A guerrilla arrives in the back of a Mercedes

African National Congress national executive committee member and former Umkhonto weSizwe guerrilla Ruth Mompati this week received a tumultuous welcome when she returned to her birthplace in the northern Cape after 28 years in exile. The conservative town of Vryburg was bustling with excitement when the ANC leader arrived on Tuesday morning. Relatives, activists and other members of the community were waiting for her at the entrance of the town when she arrived at 8.45am after a four-hour from Johannesburg. 

She was escorted into the town by a 500m-long motorcade before going to Huhudi township 2km away. Mompati was returning to the area for the first time since she fled South Africa in 1962. When she arrived in Huhudi, Mompati struggled to fight back the tears. “It’s unbelievable,” she said, looking at the horizon and kissing and embracing relatives. Along the road municipal workers in orange overalls saluted with their tools at the passengers in the motorcade, who were waving miniature ANC flags. Women at a clothing factory ululated and shouted: “Viva ANC!” A strong contingent of uniformed policemen watched as the motorcade cruised by. A massive South African Communist Party flag fluttered above the ANC leader’s car. At the head of the procession, two youths held an ANC flag high. 

In the back of the Mercedes Benz, Mompati sat with MK guerrilla Thandi Modise - released 18 months ago after serving an eight-year sentence - with whom she had travelled from Johannesburg. Tears welled in Mompati’s eyes when she finally arrived at the house where she had spent her formative years. The place was teeming with people, and children were sitting on trees, roofs and on top of cars around the old six-roomed building. The crowd surged forward and children jostled for space as Mompati disembarked. The bespectacled leader came out and clenched both her fists. Waiting with hands outstretched was Mompati’s cousin, 60-year-old Motlalepula Seichoko, who wept uncontrollably as they embraced at the gate.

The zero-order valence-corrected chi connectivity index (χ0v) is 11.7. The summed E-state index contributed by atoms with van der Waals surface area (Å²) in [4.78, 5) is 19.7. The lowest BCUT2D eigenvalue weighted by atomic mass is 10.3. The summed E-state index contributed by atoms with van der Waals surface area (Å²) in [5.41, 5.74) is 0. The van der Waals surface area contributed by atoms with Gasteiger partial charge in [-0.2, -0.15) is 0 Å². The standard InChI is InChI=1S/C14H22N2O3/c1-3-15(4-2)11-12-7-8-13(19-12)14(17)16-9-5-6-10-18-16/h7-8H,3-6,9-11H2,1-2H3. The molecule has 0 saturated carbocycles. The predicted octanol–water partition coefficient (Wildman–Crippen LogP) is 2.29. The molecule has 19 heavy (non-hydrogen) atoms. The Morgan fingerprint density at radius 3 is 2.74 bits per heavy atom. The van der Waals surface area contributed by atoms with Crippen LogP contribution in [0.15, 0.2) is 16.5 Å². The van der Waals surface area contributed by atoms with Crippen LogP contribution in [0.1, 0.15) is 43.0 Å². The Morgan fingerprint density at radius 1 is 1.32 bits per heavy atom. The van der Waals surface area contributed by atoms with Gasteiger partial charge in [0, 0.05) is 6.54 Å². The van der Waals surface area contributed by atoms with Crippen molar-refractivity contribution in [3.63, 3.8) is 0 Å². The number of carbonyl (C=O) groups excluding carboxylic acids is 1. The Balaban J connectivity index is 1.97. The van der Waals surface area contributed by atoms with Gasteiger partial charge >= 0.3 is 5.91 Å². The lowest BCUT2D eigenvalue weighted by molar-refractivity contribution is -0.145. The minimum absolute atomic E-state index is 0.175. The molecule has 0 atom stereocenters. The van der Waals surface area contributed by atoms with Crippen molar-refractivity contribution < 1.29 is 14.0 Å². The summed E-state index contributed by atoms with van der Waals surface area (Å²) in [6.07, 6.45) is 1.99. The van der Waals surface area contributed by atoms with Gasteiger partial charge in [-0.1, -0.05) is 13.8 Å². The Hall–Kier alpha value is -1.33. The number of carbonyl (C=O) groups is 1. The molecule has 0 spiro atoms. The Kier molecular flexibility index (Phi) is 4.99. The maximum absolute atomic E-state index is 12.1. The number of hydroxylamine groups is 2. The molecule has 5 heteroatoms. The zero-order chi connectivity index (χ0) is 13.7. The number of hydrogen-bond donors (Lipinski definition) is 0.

Mompati and her entourage were then driven to the double-storey house of Fuzi Maruping, a local businessman whom Mompati had taught many years ago. Tea and cake were served, and Mompati commented on the changes in Huhudi. “The place is as drab as ever. The only change I notice is two tarred roads, one of which is uneven. Most significant, however, is the people’s commitment to the struggle. I noticed this when I knew for the first time that a Thandi Modise had joined our armed forces.” 

Mompati stared through the window. A swirl of dust blew past. There are only two tarred roads in the 100-year-old township, which has a population of 25 000. The bucket system is still in use. Flush toilets are for the few who can afford the facility. Mompati’s Pholoholo Street home is among those who use a bucket for sanitation. By 6pm the massive St Luke’s Anglican Church was bursting at the seams, with many people standing outside. Young and old from all over Vryburg, Huhudi, the coloured township of Colridge and the Bophuthatswana villages of Dry harts and Pudumoe, came in the black, green and gold ANC colours. 

Then Mompati spoke, and her many years of exile in Europe did not prevent her from addressing the people in impeccable Setswana. Mompati gave a brief account of the deliberations during the recent meeting with the government, and the ANC’s stand on the question of negotiations. , “We can never negotiate in an abnormal political climate. The ANC will not negotiate any constitutional issues with the many obstacles still intact.”

This article originally appeared in the Weekly Mail.



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